Women’s Empowerment Organisation (WEO), Multan, Pakistan: targeting young women in the textile and brick kiln industries, WEO will train 200 young women as peer educators to help spread their HIV prevention knowledge to their colleagues. WEO will also distribute 5,000 posters to raise HIV awareness, perform street theatre on prevention methods and counsel and test 2,000 young women with an aim to distribute condoms in five villages and five urban slums in Multan.
Club Leadership AnnViv (CLA), Haiti, Port-au-Prince: CLA is to launch a communication campaign to build local leadership and help educate about HIV prevention and awareness. The project is a continuation of their current efforts, which is to increase the knowledge of HIV among six disadvantaged neighbourhoods in Port-au-Prince. To do this, CLA will train 12 young journalists to cover HIV/AIDS related issues, produce four interactive radio shows on HIV prevention, three print articles in the Haitian media and they will also organize two community events in a bid to raise awareness of HIV and reduce the stigma and discrimination associated with the virus.
Do JuSTIce, USA, Nebraska: The Douglas County Youth Correction (DCYC) STI Education Project is a collaboration between Do JuSTIce and DCYC to overcome the STI epidemic among young offenders. Students from the University of Nebraska Medical Centre will provide STI and HIV prevention education to adolescents under the care of DCYC through PowerPoint presentations, individual voluntary counseling and testing sessions, and educate on the resources available to young offenders in regards to sexual reproductive health. In addition students will benefit from interacting with adolescents from diverse backgrounds. Eight student leaders will be trained, with 500 young people benefiting from the education sessions and 100 volunteers recruited by Do JuSTIce.
United Youth for Rwandan Development (UYRD), Rwanda: In their first year of their grant, UYRD targeted 20 prisons in Eastern Rwanda with education and awareness on HIV/AIDS, basic reproductive health information and voluntary counseling and testing access. In their first year, UYRD reached 56,100 inmates directly through their activities which includes screening a documentary produced with real life prisoners and their daily struggles with drug use, homosexuality and HIV prevention. From this, they distributed 20,400 condoms to prisoners. UYRD have been offered a three year re-grant and will now expand this project to ten additional prison camps. They are also implementing their HIV prevention education to TIG (Travaux pour Intérêt Général – work for the general interest) prisoners in Rwanda. TIG prisoners are those who have left the high security prisons and are given more freedom is a minimum security camp. Over the next three years they aim to reach 45,000 TIG prisoners.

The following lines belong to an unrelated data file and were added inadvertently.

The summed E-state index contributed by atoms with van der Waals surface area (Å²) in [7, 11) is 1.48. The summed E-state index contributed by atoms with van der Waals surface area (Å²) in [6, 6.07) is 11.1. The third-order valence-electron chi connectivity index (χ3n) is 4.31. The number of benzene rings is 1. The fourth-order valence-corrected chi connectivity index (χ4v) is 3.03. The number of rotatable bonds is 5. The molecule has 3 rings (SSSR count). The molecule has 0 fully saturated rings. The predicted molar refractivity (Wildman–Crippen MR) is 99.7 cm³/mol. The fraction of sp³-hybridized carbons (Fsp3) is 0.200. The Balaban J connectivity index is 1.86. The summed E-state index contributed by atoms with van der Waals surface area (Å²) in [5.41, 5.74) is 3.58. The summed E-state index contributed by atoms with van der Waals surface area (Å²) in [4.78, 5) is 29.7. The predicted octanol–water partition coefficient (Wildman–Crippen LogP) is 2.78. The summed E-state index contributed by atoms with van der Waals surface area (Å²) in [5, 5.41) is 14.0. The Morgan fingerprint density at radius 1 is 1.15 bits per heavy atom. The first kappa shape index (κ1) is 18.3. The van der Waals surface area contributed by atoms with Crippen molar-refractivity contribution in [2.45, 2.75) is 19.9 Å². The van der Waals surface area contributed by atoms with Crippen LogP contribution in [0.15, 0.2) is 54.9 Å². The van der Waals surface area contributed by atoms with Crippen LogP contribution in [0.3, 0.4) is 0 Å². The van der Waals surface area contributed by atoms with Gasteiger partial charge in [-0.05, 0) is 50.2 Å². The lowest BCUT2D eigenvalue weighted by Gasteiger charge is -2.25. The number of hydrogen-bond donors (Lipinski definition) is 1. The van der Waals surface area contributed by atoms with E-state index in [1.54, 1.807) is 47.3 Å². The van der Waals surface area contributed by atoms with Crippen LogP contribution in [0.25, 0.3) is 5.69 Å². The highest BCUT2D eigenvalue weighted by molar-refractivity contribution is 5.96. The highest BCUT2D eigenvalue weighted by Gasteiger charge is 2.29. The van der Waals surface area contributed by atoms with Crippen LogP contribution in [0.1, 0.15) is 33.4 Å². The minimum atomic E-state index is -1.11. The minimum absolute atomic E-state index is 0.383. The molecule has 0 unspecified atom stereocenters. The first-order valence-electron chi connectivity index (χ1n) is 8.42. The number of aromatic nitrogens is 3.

Alternativa, Laloveni District, Moldova: In their first year of their SAF grant, Alternativa targeted 3 villages in the Laloveni District and conducted interactive activities based on media, sport and theatre events. Liaising with the three community stakeholders and local media, they created an online blog to spread HIV prevention messaging, train peer educators from the villages and organized peer-to-peer workshops. In their first year, they distributed over 6,000 condoms and reached over 3,000 young people with their blog. Other activities included social theatre performances and an essay contest, both that resulted in reaching over 1,000 young people from the three villages. Alternativa have been offered an additional two year SAF grant, which will allow them to broaden their activities. The project “Youth together for a future without AIDS!” will target the whole Laloveni district with an additional 25 villages and one small city. Alternativa will continue to conduct informational training sessions on HIV prevention, while aiming to distribute 2,000 condoms in all localities by educators and volunteers.
For a full list of MTV Staying Alive 2012 grantees and re-grantees go to http://